Protecting a Landowner’s Rights in Negotiating an Oil and Gas Lease

By Kit F. Pettit, Esq.

With the recent activity in the area related to the Marcellus shale natural gas deposits that have proven to be abundant in our region, it is possible that you have been contacted by a natural gas exploration company or a land agent seeking to lease your oil and gas rights. Maybe you didn’t even know that you owned oil and gas rights.

If you receive a letter in the mail, or if someone even knocks on your door and expresses an interest in leasing your oil and gas rights, would you know what to say or do? Would you just sign the lease that was presented to you? Would you not consider signing anything because of the fear of the unknown? Before you do anything, you should be aware that…….

  • You have the ability to negotiate the “lease bonus” or “delay rental” payments. Typically, a gas company offers a “delay rental” or “lease bonus” payment. The purpose of this payment is to provide consideration to the landowner for the period of time in which the gas company does not develop the property. It is intended to “keep the lease alive” while the gas company decides whether it will exercise any of the rights granted to it by the landowner under the terms of the oil and gas lease. The delay rental or lease bonus payment is often in the form of a “paid-up” lease. This means that the gas company has decided to pay all delay rentals contemplated by the lease in one lump sum payment. A delay rental payment typically covers a period of sixty (60) months. The payment is typically calculated on a per acre basis. The dollar value paid per acre may vary greatly depending on several factors and can range from a couple of hundred dollars to a few thousand or more dollars.
  • You have the ability to negotiate the royalty amount. Pennsylvania law requires a minimum royalty payment of 1/8th of the value of the oil or gas produced, less certain costs as provided for in the lease. When a gas company or land agent offers you a 1/8th royalty payment, they are doing so because it is a requirement of the law. The royalty amount that a gas company or land agent will ultimately agree to is also dependent on several factors. You should always seek more than a 1/8th royalty interest although the gas company is not required to pay more.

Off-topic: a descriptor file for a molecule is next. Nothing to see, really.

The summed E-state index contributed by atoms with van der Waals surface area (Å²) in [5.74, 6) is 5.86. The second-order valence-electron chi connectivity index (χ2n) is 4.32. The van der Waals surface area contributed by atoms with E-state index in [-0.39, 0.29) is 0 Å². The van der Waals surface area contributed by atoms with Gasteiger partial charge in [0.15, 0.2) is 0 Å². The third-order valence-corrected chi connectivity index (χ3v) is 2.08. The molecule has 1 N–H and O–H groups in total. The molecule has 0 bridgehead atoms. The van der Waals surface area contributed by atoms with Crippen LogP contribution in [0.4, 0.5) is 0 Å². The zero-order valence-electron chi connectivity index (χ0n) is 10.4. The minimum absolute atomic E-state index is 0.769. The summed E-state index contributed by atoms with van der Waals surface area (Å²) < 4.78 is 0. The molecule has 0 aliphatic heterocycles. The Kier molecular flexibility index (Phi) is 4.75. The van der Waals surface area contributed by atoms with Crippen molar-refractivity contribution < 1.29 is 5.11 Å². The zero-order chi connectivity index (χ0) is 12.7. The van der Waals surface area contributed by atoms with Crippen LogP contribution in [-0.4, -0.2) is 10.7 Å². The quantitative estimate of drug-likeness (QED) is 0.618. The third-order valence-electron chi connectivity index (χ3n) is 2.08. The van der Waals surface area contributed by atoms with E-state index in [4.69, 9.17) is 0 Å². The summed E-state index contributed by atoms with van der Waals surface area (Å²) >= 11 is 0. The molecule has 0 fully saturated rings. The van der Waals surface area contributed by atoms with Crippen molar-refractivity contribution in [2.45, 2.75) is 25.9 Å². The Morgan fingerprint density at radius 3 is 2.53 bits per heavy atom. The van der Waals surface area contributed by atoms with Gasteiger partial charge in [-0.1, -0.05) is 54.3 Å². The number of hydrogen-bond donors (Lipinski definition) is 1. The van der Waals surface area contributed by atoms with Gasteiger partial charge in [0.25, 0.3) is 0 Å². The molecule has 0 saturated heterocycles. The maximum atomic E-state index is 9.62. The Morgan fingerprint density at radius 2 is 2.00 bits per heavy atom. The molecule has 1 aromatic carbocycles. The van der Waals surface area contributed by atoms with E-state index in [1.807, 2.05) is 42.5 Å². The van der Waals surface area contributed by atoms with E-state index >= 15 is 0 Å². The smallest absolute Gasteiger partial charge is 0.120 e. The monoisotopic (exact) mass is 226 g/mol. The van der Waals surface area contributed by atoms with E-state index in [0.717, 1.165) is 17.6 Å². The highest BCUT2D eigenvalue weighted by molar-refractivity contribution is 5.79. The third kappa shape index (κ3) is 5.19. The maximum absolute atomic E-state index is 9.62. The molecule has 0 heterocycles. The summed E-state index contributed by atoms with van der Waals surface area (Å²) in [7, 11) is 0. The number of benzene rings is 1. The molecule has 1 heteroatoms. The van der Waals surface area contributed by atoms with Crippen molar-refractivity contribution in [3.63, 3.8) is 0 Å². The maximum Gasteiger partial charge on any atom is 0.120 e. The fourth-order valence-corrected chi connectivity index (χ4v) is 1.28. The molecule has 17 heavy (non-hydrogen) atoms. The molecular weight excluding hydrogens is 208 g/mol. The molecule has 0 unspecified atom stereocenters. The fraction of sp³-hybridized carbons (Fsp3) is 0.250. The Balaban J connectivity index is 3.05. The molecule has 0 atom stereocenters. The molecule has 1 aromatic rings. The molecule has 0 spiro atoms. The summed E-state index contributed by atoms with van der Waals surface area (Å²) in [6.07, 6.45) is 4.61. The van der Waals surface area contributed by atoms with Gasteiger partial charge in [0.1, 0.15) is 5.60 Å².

• When you sign an oil and gas lease, you are not only leasing the oil and gas rights for these minerals that lay underneath your property. Inherent with the lease of oil and gas rights is the right of the lessee to enter upon the surface of your property to explore and drill for the oil and gas that is being sought after. After all, what good is it to acquire rights to oil and gas if one does not have the ability to access the minerals? With a properly negotiated lease, you can protect your surface rights and limit the activities of the gas company on your land. Some of the items you may want to protect could include your natural water supply, ponds or spring, crops, timber, buildings and other personal property. It is important to fully understand what the oil and gas lease permits so you know what to be concerned about.
  • Certain lease provisions may allow the gas company to extend the primary term and not develop your property within the time period that you expected. By extending the primary term, the time period in which royalty payments may be received is also extended. You can limit the gas company’s ability to extend the primary term by negotiation as well.
  • You should promptly contact an attorney who knows oil and gas law if you have been approached by a land agent or an oil and gas company. A qualified attorney can assist you with the negotiation of your oil and gas lease to maximize the economic gains you will receive from the lease and protect your property from unnecessary gas drilling activities, equipment and structures.

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